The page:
Got an email telling me that the RTI Processor program was throwing up an error at startup concerning a bad conversion from string to double. Threw me for a minute, until I realized that the emailer was from France (thanks, Jean-Roc!). The .lps file loaded by the program when it starts has light positions in string decimal format, where the decimal point character is the standard US .. In France, that character is a ,, so the program was labeling that string as unconvertible since it had a non-standard decimal point character. This was easy to fix since the subroutine where that problem arises is no longer needed – deleted that, and the problem went away. Also added a check for the ptmfitter.exe program required to generate PTM-format datafiles; if it doesnt find it, it disables the PTM fitting options, and sends you to the website where you can download the needed files. The new RTI Processor executable program is now up in the Files section; the source code will be up shortly.
Now that Ive completed the basic build documentation for the Hackaday Prize project (with refinement and minor additions to come), I am now the proud owner of one 18 RTI dome with controller, and two 12 RTI domes with advanced stands. This is more than I need, so Im looking to sell the older of my 12 domes. It is identical to the newer dome except for two features:
1. It doesnt have an OLED display on the front.
2. It isnt wired for the servo shutter control I hope to develop. It should be easy to add that capability to it once I have the design down; youd just need to use different output pins and wire it manually.
Neither of these affect the quality of the data you get, so functionally the older dome will give the same results as the newer one.
If youre interested, or have questions, drop me a line at leszekmp at gmail dot com.
Ive polished up and tested the version of the RTI Processor software, and it seems to work fine. So Ive pulled the older version (written in VB6) from the Files section, and replaced it with the newer version. Ive also modified the instructions for calibration and sample runs, but the differences between old and new versions are trivial. Source code isnt up yet – have to clean it up, comment it properly, and may also add some additional features.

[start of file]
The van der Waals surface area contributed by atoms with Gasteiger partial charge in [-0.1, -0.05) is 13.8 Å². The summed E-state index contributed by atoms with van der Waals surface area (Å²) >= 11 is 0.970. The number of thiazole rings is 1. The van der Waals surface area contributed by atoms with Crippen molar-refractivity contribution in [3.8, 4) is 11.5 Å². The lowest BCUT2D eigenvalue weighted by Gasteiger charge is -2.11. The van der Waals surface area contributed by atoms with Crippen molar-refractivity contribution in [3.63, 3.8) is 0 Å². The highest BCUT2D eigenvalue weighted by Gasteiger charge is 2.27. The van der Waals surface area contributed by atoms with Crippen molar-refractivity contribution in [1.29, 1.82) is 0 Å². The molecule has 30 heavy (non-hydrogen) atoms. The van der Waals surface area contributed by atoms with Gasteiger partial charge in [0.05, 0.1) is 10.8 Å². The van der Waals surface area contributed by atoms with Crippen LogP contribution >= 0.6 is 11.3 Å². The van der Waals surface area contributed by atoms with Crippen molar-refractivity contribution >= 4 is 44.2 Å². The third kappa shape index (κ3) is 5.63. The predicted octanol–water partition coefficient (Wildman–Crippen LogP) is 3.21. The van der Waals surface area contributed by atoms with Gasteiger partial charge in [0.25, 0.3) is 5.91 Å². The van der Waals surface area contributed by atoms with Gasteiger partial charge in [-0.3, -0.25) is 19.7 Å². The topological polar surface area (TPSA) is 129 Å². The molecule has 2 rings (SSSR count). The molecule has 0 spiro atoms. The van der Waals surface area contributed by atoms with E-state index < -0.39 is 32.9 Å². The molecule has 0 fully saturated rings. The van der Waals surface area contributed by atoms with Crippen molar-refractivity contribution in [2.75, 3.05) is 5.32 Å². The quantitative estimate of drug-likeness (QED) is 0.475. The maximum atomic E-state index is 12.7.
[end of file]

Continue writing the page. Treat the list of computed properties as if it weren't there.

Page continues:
Ive also updated some of the PDF files in the Manual zip files, located in the Files section, a process that will continue slowly but continuously. From now on, these will be the primary instructions for building and using the dome, rather than the instructions on the Hackaday project page. I will try to keep the Hackaday instructions updated, but its really cumbersome and difficult to edit those pages, so I cant promise that they will be updated in a timely fashion. Not only will the PDFs always be kept up to date, its far easier to use them as a guide to construction than the online pages.
Took a lot longer than I thought, but the advanced stand instructions are done. Sorry it took so long, but there are a crazy number of pictures (around 60). Youll find it at the bottom of the instructions, but I should have a PDF in the files section shortly.
This design is really only for smaller domes ( 15 in diameter), but allows a number of unique configurations that you cant do with the simple stand. Simple stand is still the only inexpensive and practical option for larger domes, though if you have access to a machine/woodworking shop you could probably come up with some more interesting designs than mine.
Heres a video showing what the advanced stand can do:
Of the short-term plans I wrote up in anearlier log, Ive done two: the Bluetooth HID shutter control, and this stand. Im actively working on a third, cleaning up the instructions, but that will take a while to complete. The servo shutter should be next on the list, but I forgot to list the .Net version of the processing software I wrote, and that will likely be next on the list. Then the servo shutter, then writing up a more detailed description of how to process and analyze RTI imagery. Even though the Hackaday prize contest is over, I will keep updating this project until Ive got everything done that should be here. Stay tuned.
PS Almost forgot – hope to get all the software and documentation up on GitHub in the near future.